Now that I've sparred outside my school:
- Most people holding a straight sword can be disarmed with empty hand striking or grappling b/c there are very few competent people in this weapon from the perspective of sparring.
Most people will try to attack with cuts
This is always a losing strategy unless it's a beat cut or a feint—otherwise you just get stabbed. And yet, nearly all of the straight sword videos you see today are focused on cutting—you see little to no point work.
To get to me, you have to come through my point, and there are definitely people out there advocating sharp swords and teaching, who lack deep or even sufficient understanding of the issue.
FIE foil is dismissed as a martial art, but in my experience, anyone with sufficient foil fencing experience is deadly with a straight sword, even if the weight is heavier than they expected, because they know how to use the weapons, and thrusting is instinctual.
People who cut mats or bamboo seem to have to prepare for the cut
Practitioners who have trained sufficiently cut without thinking, and you'll notice there is no telegraphing or extra movement. There may be some arm motion, and some waist motion, but with straight sword it's "all wrists"
Most who practice don't train their wrists sufficiently for either flexibility or strength. If you see people cheating their grips, or doing fancy grips, that's the reason.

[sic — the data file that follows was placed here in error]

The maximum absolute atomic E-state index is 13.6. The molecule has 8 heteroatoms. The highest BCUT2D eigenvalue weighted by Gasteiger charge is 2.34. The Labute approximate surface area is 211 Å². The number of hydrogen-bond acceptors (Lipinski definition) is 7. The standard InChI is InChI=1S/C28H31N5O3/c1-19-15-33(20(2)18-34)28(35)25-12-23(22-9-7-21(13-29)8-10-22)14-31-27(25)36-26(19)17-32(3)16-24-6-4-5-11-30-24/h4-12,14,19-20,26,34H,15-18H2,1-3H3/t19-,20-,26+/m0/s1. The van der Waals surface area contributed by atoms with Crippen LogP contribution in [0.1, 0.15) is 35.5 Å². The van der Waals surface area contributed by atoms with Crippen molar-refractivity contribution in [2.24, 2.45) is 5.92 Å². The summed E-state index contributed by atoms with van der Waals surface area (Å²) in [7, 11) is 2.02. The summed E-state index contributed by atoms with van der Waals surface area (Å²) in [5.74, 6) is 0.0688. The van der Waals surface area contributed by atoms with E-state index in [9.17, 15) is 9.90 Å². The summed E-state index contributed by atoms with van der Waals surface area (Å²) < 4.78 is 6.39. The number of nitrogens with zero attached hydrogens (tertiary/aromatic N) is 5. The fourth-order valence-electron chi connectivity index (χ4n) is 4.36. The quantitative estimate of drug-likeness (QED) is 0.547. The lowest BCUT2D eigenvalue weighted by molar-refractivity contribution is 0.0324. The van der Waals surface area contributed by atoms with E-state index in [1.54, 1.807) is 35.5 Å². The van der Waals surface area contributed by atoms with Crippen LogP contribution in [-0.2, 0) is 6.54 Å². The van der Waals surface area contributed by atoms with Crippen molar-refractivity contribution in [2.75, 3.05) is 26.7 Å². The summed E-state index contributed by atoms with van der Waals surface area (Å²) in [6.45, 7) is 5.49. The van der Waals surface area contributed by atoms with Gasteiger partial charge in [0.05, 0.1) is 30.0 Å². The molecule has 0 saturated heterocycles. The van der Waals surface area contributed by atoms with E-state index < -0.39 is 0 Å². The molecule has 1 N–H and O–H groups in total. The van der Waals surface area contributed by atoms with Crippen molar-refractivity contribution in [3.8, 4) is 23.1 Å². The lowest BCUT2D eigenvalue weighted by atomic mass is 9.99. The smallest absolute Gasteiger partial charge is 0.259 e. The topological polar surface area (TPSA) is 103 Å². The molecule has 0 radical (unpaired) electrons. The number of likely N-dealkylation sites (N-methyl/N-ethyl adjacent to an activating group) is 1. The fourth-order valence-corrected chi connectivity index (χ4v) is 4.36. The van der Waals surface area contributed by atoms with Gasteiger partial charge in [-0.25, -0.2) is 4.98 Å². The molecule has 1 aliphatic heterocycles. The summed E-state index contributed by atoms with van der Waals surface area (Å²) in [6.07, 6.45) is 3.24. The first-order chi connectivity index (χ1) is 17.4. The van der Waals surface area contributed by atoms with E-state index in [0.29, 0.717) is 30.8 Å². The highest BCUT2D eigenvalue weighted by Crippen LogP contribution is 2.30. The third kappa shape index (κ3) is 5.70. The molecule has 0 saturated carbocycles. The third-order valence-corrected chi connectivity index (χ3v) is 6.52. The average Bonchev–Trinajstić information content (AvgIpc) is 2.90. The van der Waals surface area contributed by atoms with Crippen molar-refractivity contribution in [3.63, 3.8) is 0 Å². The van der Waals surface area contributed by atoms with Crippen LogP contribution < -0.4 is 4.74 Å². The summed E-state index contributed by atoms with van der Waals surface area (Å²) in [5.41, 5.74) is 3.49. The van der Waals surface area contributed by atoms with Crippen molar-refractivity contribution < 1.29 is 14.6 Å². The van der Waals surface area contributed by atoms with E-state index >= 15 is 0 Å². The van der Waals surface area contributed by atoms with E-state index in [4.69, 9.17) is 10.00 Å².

People draw back the sword to get more power into cuts
This is instant death against a straight sword, and allows any serious martial artist with some fighting experience to get inside the cut. Serious strikers or grapplers who train and have some fighting experience can win.
Most practitioners cannot get power into a cut without very big motions. If they are not menacing you with the point, you can probably get inside and win.
Most people require followthrough to make cuts—if they miss, you can win
Real japanese swordsmen and wudang swordsmen and swordswomen can snap their cuts, and do not require followthrough. When these practitioners cleave, it is because they choose to cleave, not because it is their only option.
Most people who practice sword aren't grapplers—grapplers will win by default if they can get inside
If you've train hard and they haven't, they're probably not prepared for a real fight.
If their on guard looks weak or tentative in any way, you can probably grab their blade
Your palms and fingers may well get cut, especially if their natural reaction is to draw it out of your grip, but it's better than getting impaled. Truth is, if you were able to grab it in the first place, they are not competent.
Slapping the blade away by the flat and putting them on the ground is probably optimal
Those that actually know wudang sword always counter with the flat against the flat—that why Chinese jian don't taper. Your slap here is Musashi's "anything can be a sword"
Stick wins against sword if the stick wielder is more competent
If you train hard in Wing Chun or Karate or any serous striking art, and you can grab a stick, you can definitely do this to any paper tiger:
And you don't technically even need that windup—using hsingyi with a stick you can generate that power from a guard position in conjunction with a spring forward.
Put their blade off line, dominate the space, and end them
There are many people with sharp swords in 2021, but very few competent swordsmen.
It's like any other art—it really comes down to how hard you train. If they don't look like they train hard, even if they "spar", they're probably not dangerous.